World toilet day

Published: 19 November 2012 9:31 CET

Today is World Toilet Day. While toilets are not the easiest topic to discuss, 2.5 billion people worldwide – invariably the poor, underprivileged and disenfranchised – lack access to adequate sanitation, making this something we need to talk about.

To mark World Toilet Day, the International Federation of Red Cross and Red Crescent Societies (IFRC) asked people involved in sanitation projects supported by National Societies or the IFRC to send us pictures of the results of their efforts for a 'toilets of the world' contest.

The response, in photos and votes, was inspiring. We received dozens of photos that demonstrate the dignity that a toilet can provide. More than 5,000 people voted for their favourite picture on our blog, and we are pleased to announce the winner is a photo from Mongolia.

Toilet trouble in Mongolia

By Patrick Fuller

As the world marks ‘World Toilet Day’, the impact of poor sanitation and lack of access to safe drinking water is in plain view in Mongolia’s capital city, Ulaanbaatar. In recent decades the city has changed dramatically, particularly the ‘Ger districts’ of the suburbs which have been swelled by an increasing number of rural migrants. Most have been forced to abandon their traditional nomadic livelihoods in the countryside due to by successive ‘Dzuds’ – harsh winters followed by dry summers – which have devastated their livestock and crops.

However, as the city expands, essential services lag behind. Ulaanbaatar’s heating and water infrastructure was established several decades ago, and functions only for residents living in the city centre. 60 per cent of the population now reside in the Ger districts where access to safe drinking water supply and sanitation facilities is extremely limited. Ger residents often travel far to fetch drinking water directly from surface water sources or open wells.

Latrines, where they exist, are extremely basic. The combination of poor water supply and limited sanitation has resulted in high incidence of various water-related and epidemic diseases, which severely hampers the social and economic development of the urban poor regions.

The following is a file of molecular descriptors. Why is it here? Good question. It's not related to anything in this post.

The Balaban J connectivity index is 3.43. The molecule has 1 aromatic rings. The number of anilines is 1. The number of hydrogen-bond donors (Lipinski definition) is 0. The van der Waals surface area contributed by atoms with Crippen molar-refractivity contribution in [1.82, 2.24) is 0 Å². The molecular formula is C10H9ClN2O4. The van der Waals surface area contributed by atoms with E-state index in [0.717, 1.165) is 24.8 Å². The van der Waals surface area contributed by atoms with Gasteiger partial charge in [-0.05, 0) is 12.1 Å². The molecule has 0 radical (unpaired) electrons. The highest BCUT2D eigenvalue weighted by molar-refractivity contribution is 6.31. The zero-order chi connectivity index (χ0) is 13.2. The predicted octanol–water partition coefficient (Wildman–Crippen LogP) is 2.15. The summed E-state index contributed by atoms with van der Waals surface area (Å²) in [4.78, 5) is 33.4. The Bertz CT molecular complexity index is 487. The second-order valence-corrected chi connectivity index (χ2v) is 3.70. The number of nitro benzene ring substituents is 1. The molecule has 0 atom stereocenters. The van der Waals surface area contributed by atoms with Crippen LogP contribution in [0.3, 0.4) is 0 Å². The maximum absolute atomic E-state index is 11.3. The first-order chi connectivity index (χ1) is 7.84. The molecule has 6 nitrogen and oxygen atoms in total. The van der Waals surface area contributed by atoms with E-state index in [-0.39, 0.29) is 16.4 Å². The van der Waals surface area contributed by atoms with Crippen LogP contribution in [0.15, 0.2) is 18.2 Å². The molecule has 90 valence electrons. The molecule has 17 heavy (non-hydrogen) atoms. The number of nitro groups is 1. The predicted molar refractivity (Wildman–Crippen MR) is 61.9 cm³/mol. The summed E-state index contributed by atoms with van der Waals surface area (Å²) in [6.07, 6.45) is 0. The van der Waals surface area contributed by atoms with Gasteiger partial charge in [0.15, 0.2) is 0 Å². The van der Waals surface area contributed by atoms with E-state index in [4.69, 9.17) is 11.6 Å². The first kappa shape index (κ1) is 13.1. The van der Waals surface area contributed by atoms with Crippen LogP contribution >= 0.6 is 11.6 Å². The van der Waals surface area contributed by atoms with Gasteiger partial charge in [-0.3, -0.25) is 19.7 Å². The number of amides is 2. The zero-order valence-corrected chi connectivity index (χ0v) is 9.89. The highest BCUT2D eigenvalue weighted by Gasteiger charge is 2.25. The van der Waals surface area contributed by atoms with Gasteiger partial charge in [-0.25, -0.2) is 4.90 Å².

38-year-old Bat-Erdene Ulziibaatar, was born and grew up in Ulaanbaatar. He has just been awarded first prize in International Federation of Red Cross and Red Crescents’ (IFRC) Toilets around the World photo contest which is designed partly to highlight the situation of 1.1 billion people around the world, who have no choice but to defecate in the open as they lack a toilet. Bat-Edene works as an actor as well as a movie and theater director and he pursues photography as a hobby.

“The kids in the photo are from the Ger district. They have a tough life, but they are proudly showing off their clean hands,” he says. “The city has changed and developed so much compared with my childhood. It is important to educate kids, parents and teachers, so that they have the right attitude and practice when it comes to sanitation and using water.”

The Mongolian Red Cross Society recognised the public health risks associated with the growing water and sanitation problem, and the need to change traditional mindsets where people had a limited knowledge or awareness of health and hygiene issues. In response, they launched a programme with the Netherlands Red Cross to improve the welfare of Ger residents in four districts of Ulaanbaatar.

The project includes the construction of 18 water ‘kiosks’. Water is distributed by the central water supply pipeline system and taken by tanker trucks to the Ger inhabitants and sold at kiosks. Each kiosk serves 800-1,000 inhabitants. The project also focuses on training volunteers at ‘Ger training centers’ who conduct health and hygiene awareness activities among vulnerable communities. There is a strong focus on young people. The target is to reach 60,000 Ger district residents by establishing hygiene promotion clubs at schools and kindergartens. One of the biggest activities has been the rehabilitation of school toilets and restrooms of six secondary schools and three kindergartens in Ger areas.

“24 per cent of the Mongolian population is still without improved sanitation,” says Kathryn Clarkson, the IFRC’s water and sanitation coordinator for Asia Pacific. “The health consequences of poor sanitation are immense. Globally, diarrhoeal disease claims the lives of 1.6 million children annually and is responsible for the hospitalization of millions more."

The IFRC has recently launched an advocacy report that encourages donors to ‘get the balance right’ with prioritising funding for sanitation programmes in equal balance to funding that is focused on providing safe water.

You can see the rest of the images here.